“‘Katie’s right. Children—at least young children—need to have a normal family life, don’t they? Even if they are…special. They  need to know their parents and brothers and sisters, don’t they? And they need to be able to relate to other people, the people they’ll eventually have to live with and deal with, unless they’re going to be isolated from the rest of society forever. That’s not what we want, is it?’” (p. 192)

As a child, I never understood why Monica left Katie with her grandmother. To be fair, that was due to reading it as a child and living the experience of someone who at the time was living with extended family members due to the passing of my mother. It was only one year, but I felt Katie’s pain. I still feel it as an adult, but I also understood Monica’s point of view. She was divorced from Katie’s father. From the glimpses of personality we got about him he was little to no help. Monica didn’t have her own friends or family. It would be exceedingly hard to take care of a child on your own in those circumstances, and rather than struggle together, she left Katie where she had a stable home life.

Naysayers may counter that she only took Katie after the grandmother died. There is some truth in that. However, she also did what she had to do to make it work. And she wasn’t willing to ship Katie off to the school at the end. She picked up on her daughter’s apprehension and had the argument quoted above.

She wanted to know how to best support Katie once it was confirmed how she was special. After living apart for six years, she wanted her daughter to stay with her so they could learn about each other. If she didn’t want her daughter, she would have jumped at that opportunity to send her somewhere else again. Monica genuinely cared about her daughter; she wanted to keep her and wanted what was best for her.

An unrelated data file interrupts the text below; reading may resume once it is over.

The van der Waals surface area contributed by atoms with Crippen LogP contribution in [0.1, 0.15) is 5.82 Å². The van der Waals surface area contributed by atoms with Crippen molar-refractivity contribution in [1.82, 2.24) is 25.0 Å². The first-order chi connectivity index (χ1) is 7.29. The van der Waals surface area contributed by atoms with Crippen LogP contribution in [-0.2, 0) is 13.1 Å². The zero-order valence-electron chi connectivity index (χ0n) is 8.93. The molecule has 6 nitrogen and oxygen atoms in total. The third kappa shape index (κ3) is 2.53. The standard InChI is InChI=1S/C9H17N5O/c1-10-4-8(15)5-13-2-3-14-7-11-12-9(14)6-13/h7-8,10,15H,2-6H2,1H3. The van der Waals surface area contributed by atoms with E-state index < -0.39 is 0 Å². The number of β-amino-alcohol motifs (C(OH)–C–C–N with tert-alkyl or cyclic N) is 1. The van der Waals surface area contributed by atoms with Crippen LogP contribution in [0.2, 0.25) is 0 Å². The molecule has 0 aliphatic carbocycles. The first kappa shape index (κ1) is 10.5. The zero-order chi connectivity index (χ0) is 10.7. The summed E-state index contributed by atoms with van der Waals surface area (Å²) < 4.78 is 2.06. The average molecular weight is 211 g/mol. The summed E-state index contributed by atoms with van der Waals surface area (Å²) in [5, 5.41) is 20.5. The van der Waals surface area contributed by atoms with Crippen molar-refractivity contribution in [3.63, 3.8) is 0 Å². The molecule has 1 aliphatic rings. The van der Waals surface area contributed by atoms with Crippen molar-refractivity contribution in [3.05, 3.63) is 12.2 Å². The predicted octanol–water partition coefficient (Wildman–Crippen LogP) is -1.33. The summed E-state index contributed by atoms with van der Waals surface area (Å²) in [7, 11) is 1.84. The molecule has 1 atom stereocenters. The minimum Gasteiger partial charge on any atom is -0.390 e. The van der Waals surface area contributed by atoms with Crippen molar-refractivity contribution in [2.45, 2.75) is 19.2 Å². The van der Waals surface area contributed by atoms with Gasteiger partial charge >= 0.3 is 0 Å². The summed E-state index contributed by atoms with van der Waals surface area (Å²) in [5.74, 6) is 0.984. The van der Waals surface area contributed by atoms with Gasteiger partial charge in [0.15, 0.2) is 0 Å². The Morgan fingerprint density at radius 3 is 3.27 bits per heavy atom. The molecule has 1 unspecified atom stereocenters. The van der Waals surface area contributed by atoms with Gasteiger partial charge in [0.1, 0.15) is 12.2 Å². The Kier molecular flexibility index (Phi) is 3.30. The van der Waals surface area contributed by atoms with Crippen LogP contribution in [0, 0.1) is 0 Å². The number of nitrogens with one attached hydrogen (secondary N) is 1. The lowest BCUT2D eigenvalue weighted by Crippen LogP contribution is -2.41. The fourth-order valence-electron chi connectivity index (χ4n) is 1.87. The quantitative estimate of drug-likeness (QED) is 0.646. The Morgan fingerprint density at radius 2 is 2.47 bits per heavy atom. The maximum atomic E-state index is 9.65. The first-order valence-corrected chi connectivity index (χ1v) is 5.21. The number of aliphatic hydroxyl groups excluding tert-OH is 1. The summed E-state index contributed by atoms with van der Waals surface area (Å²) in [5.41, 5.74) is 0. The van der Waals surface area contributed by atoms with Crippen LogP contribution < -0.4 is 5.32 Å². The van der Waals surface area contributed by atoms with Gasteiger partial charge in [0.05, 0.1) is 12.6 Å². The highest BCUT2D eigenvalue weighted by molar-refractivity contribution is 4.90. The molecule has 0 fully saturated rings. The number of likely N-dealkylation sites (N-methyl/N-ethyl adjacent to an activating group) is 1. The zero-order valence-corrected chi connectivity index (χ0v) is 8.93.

Nathan & Mrs. M

These characters are really two sides of the same coin. Since we’re viewing both through Katie’s eyes, it does at first color our opinion on them. Young me was likewise as disgusted as Katie with Nathan, Monica’s boyfriend. It wasn’t just the smoking or the constant referral to Katie as ‘kid’ that did it, although that didn’t help. Katie, like most children from divorced homes, has a slim hope that her parents would get back together.

Nathan didn’t treat Katie any differently than he would have if her eyes had been a normal color. And that is something that didn’t strike me until this last reread. He spoke to her like he would any other child. And while that might seem like a small thing, for someone who is on the Spectrum it’s a big thing. Most people who are on the Spectrum are aware that they are and they don’t like being treated differently or less then. Nathan treated Katie like she was a ‘normal’ kid.